And then there were moments when I laughed out loud (my bus journeys are an embarrassment, I tell you). Cho’s fairies and magical creatures are as contrary, fickle and pleasure-seeking as you could want; Prunella is, I think I may have mentioned already, a delight; Mak Genggang ever more so because while Prunella knows the conventions she’s flouting, Mak Genggang doesn’t even acknowledge them in the first place (if she doesn’t appear in the sequel The True Queen I will be heart-broken) and I love the wake of indignant men she leaves behind her. Damerell, on the other hand, seems to have stepped right out of the pages of a Georgette Heyer novel, and I ate up every scene he was in; there was, too, such an interesting dynamic between him and Rollo that I hope we get to see them again, (was I being dumb that I didn’t see the Rollo and Poggs thing coming? It was the loveliest surprise, but as I haven’t started rereading the book yet, I don’t know how obvious the foreshadowing was. I loved it, anyway).

There were also moments where I was furious with certain characters and had to put the book down for a minute or two; where I was enchanted by magic and had to read a passage over again, and where I was horrified by actions contemplated and actions taken (Prunella, I am looking quite particularly at you here). That there was very real human menace alongside magical delights and dangers, and problematic emotions in the same space as amusement and romance has left me full of admiration for Cho’s skill in keeping it all together and spinning such a gorgeous tale. Go and read it now if you haven’t already.


Seriously, what are you still doing here?






Trader to the Stars by Poul Anderson


Nicholas van Rijn is the trader of the title in this book, which is actually comprised of three longish short stories: “Hiding Place”, “Territory” and “The Master Key” in which van Rijn is the only constant character. He is either a dude or an arsehole, depending on how you look at things, but either way he’s a big one. Large of stature and of girth, van Rijn makes me think of nothing so much as an older Henry VIII, but with a better sense of humour and a bigger nose.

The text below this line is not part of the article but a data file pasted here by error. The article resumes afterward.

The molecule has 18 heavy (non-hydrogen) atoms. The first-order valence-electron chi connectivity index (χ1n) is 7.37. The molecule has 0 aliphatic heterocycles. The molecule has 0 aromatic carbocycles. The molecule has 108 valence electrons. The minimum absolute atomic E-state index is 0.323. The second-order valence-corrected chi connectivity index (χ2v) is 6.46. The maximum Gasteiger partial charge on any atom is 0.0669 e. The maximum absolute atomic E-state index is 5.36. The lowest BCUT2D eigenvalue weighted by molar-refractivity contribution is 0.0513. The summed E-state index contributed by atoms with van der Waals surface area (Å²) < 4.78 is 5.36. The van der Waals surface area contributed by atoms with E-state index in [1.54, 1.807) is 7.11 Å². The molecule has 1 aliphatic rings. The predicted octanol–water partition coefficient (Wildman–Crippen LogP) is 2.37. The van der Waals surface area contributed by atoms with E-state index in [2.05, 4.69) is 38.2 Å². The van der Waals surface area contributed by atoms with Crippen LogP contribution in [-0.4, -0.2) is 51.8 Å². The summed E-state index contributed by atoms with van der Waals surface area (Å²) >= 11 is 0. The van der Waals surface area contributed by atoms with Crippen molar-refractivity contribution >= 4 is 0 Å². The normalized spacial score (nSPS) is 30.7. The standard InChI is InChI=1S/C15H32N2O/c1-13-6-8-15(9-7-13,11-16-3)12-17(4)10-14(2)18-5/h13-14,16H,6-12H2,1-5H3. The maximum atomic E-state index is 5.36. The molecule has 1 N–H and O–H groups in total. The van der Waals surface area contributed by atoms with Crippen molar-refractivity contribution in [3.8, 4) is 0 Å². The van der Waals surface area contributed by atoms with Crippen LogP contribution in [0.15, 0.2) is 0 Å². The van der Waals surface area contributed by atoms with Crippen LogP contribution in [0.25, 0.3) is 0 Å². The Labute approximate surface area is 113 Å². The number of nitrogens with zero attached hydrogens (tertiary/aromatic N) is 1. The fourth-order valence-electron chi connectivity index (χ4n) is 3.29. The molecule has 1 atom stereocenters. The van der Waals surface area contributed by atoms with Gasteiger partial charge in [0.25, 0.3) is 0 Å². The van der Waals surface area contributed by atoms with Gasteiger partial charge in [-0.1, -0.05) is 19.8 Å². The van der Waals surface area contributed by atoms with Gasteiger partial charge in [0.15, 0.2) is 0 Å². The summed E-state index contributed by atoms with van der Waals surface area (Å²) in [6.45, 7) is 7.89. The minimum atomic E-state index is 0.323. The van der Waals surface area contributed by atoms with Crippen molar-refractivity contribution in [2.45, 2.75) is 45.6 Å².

This one definitely wins top prize for the WORST cover ever

All three stories first appeared in Astounding/ Analog Science Fiction magazine in the early sixties. Each one presents a puzzling situation involving both humans and various alien species (to give lots of room for cultural misunderstandings and the like) that leaves the humans stumped until van Rijn steps in and explains it all. The conundrums themselves are Agatha-Christie-worthy and really quite interesting – the blurb on the back of the book sets the scene for the first story “Hiding Place” and was the reason I decided to read this in the first place – and Anderson is great at bringing a world to life and keeping his readers gripped. He doesn’t get swept up in his own cleverness or so absorbed in the science of his worlds that he forgets to be entertaining.

Trader blurb

Also, there are a lot of scientists and soldiers in science fiction, so it’s pretty refreshing to see the galaxy from a mercantile point of view. And Anderson suggests in these stories that trade is a universal language when cultures meet and mingle. I’m not sure how I feel about this – because, hello? Haven’t you heard of the Prime Directive?! These are primitive cultures you’re exploiting for your character’s own greedy ends in an entirely fictional scenario, Mr Anderson – but history does back him up: we human beings are all about the pretty shiny things that someone else has got. Although we are also very keen on attacking and subjugating those who have the pretty shiny things if we think they’re weaker than we are. (Weird thing that just happened: In one of those glorious moments of alignment as I was typing the words Prime Directive the theme tune for Star Trek: Next Generation just started playing through the wall we share with our deaf next-door neighbour – timing or what?).